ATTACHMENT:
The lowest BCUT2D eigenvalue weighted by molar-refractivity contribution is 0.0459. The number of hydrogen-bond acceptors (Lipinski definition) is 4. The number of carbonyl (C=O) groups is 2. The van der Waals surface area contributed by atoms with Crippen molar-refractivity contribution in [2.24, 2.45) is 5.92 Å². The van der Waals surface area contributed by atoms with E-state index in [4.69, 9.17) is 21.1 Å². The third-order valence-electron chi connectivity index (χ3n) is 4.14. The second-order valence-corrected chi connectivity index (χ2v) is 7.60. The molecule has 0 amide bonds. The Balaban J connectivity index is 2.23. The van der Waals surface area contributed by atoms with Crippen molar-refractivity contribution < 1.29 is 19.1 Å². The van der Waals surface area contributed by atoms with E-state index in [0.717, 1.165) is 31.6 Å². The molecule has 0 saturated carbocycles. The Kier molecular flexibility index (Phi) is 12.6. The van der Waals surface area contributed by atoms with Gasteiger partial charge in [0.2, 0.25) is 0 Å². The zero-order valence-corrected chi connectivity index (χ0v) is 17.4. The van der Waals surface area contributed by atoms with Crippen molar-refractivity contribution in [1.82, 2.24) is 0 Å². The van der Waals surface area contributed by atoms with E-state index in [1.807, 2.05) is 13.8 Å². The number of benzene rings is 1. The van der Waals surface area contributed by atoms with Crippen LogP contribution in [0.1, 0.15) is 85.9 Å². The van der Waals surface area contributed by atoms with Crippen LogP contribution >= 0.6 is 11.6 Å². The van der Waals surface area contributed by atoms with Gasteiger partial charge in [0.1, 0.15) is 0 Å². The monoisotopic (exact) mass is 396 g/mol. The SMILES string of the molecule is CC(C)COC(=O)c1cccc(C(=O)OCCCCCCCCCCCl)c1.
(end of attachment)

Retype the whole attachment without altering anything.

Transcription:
The lowest BCUT2D eigenvalue weighted by molar-refractivity contribution is 0.0459. The number of hydrogen-bond acceptors (Lipinski definition) is 4. The number of carbonyl (C=O) groups is 2. The van der Waals surface area contributed by atoms with Crippen molar-refractivity contribution in [2.24, 2.45) is 5.92 Å². The van der Waals surface area contributed by atoms with E-state index in [4.69, 9.17) is 21.1 Å². The third-order valence-electron chi connectivity index (χ3n) is 4.14. The second-order valence-corrected chi connectivity index (χ2v) is 7.60. The molecule has 0 amide bonds. The Balaban J connectivity index is 2.23. The van der Waals surface area contributed by atoms with Crippen molar-refractivity contribution < 1.29 is 19.1 Å². The van der Waals surface area contributed by atoms with E-state index in [0.717, 1.165) is 31.6 Å². The molecule has 0 saturated carbocycles. The Kier molecular flexibility index (Phi) is 12.6. The van der Waals surface area contributed by atoms with Gasteiger partial charge in [0.2, 0.25) is 0 Å². The zero-order valence-corrected chi connectivity index (χ0v) is 17.4. The van der Waals surface area contributed by atoms with Crippen molar-refractivity contribution in [1.82, 2.24) is 0 Å². The van der Waals surface area contributed by atoms with E-state index in [1.807, 2.05) is 13.8 Å². The number of benzene rings is 1. The van der Waals surface area contributed by atoms with Crippen LogP contribution in [0.1, 0.15) is 85.9 Å². The van der Waals surface area contributed by atoms with Crippen LogP contribution >= 0.6 is 11.6 Å². The van der Waals surface area contributed by atoms with Gasteiger partial charge in [0.1, 0.15) is 0 Å². The monoisotopic (exact) mass is 396 g/mol. The SMILES string of the molecule is CC(C)COC(=O)c1cccc(C(=O)OCCCCCCCCCCCl)c1.